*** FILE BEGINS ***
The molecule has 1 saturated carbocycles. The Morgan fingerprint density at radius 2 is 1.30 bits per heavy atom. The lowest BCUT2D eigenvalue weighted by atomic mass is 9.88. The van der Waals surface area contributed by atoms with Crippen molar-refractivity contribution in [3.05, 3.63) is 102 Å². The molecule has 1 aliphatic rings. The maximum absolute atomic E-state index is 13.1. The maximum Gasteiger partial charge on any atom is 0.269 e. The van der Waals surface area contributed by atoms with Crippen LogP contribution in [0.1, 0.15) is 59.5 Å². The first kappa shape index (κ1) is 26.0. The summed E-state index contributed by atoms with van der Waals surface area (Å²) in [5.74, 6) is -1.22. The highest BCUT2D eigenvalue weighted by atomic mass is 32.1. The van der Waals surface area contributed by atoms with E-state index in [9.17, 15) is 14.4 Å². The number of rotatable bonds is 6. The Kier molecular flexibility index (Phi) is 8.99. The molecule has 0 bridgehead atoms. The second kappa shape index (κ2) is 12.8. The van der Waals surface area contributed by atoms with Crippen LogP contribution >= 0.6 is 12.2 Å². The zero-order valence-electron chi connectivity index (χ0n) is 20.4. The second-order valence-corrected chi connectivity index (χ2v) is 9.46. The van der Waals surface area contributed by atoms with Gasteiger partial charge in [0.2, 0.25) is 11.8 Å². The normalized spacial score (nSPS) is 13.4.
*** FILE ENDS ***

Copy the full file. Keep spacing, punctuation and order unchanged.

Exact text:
The molecule has 1 saturated carbocycles. The Morgan fingerprint density at radius 2 is 1.30 bits per heavy atom. The lowest BCUT2D eigenvalue weighted by atomic mass is 9.88. The van der Waals surface area contributed by atoms with Crippen molar-refractivity contribution in [3.05, 3.63) is 102 Å². The molecule has 1 aliphatic rings. The maximum absolute atomic E-state index is 13.1. The maximum Gasteiger partial charge on any atom is 0.269 e. The van der Waals surface area contributed by atoms with Crippen LogP contribution in [0.1, 0.15) is 59.5 Å². The first kappa shape index (κ1) is 26.0. The summed E-state index contributed by atoms with van der Waals surface area (Å²) in [5.74, 6) is -1.22. The highest BCUT2D eigenvalue weighted by atomic mass is 32.1. The van der Waals surface area contributed by atoms with E-state index in [9.17, 15) is 14.4 Å². The number of rotatable bonds is 6. The Kier molecular flexibility index (Phi) is 8.99. The molecule has 0 bridgehead atoms. The second kappa shape index (κ2) is 12.8. The van der Waals surface area contributed by atoms with Crippen LogP contribution >= 0.6 is 12.2 Å². The zero-order valence-electron chi connectivity index (χ0n) is 20.4. The second-order valence-corrected chi connectivity index (χ2v) is 9.46. The van der Waals surface area contributed by atoms with Gasteiger partial charge in [0.2, 0.25) is 11.8 Å². The normalized spacial score (nSPS) is 13.4.